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2019 HB Industry Spotlight , Business Trends , Construction , Economics , Education , Healthcare , Innovation , Lifestyle , Real Estate – January 9, 2018

West Oahu Magazine – 2018

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Photographer: Aaron Yoshino

Climb Pono

West Oahu’s newest climbing gym brings the community a partnership of stewardship and sport.

By Liz Barney

On a Monday evening, Michael Barad dangles ten feet in the air, his finger-tips pressed against nubs of red plastic suspended to a wooden wall. His brow furrows as he contemplates his next move.

Climbing instructor Cody Yafuso watches from the crash pad below. “Keep your core tight,” Yafuso coaches, “move your feet!”

Barad swings for the hold and pulls himself to the top of the wall, pausing for a moment of triumph before releasing his grip and dropping onto the pad 8 feet below. Barad pounds chalk-covered knuckles with Yafuso as he steps off the mat.

Photo: Courtesy of Liz Barney

Just four months ago, a typical weekend for Barad involved surfing with his son, while his wife and daughter, who don’t surf, waited on the beach. But since The Arch Project Climbing Center opened in Waipahu this past August, climbing is quickly becoming their newest family tradition. The family, who live only a few minutes from the gym, now come every weekend, and Barad is attending the gym’s weekly Beginner’s Climbing Clinic to improve his technique. “It’s something that everybody in our family can do together. When we’re climbing, everybody is doing something and participating.” Barad said.

For gym co-founders Nancy Nguyen and Nate Lam, creating new opportunities within the community was one of their primary motivations when they decided to open their gym in Waipahu. Nguyen, a former hairdresser and avid climber of 10 years, first met Lam at a climbing gym. Lam, a veterinarian by day, was still in school at the time, but often went to the gym as a means of stress relief. The two bonded quickly over their shared passion for climbing, and the climbing partners are now also partners in life as well as business.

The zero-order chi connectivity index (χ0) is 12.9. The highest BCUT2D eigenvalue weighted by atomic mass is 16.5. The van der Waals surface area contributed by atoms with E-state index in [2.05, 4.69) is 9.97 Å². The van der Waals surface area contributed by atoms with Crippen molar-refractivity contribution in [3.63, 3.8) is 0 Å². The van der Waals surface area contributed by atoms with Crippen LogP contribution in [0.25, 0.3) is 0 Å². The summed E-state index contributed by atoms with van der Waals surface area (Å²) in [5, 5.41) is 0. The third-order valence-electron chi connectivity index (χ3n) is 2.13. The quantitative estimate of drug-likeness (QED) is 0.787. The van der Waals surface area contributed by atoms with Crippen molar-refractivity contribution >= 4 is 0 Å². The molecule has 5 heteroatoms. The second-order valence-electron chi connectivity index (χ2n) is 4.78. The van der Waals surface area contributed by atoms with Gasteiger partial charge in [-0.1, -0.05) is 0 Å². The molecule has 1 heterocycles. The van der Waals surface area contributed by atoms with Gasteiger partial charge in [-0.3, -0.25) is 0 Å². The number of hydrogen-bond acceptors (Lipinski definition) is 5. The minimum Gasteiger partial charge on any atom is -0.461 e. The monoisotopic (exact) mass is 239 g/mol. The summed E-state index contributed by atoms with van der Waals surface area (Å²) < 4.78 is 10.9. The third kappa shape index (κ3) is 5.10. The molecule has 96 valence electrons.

Nate & Nancy about 30 minutes before their Grand Opening. | Photos: Courtesy of Sean Amore

As the two continued to climb together, they noticed that climbing was often perceived as a individualistic, selfish sport. Both had a strong interest in philanthropy, and they started to discuss ways they could challenge this stereotype and share their love for climbing in a way that brought the community together.

The pair brainstormed ways to engage the community by offering a variety of beginner-friendly classes and hosting community events.

“Whenever I look at something, whether it’s business or an activity, I try and look beyond it to see how it can affect other people in a positive way,” says Lam. “We’re not put on this earth to just do things for ourselves, we’re meant to be in communities.

Right from the start, they decided that establishing themselves in an area that was accessible to local families would be a priority. Their location is strategically positioned near the intersection of the H1 and H2 freeways, which Lam refers to as the veins of the island, connecting in Waipahu, the heart of the island.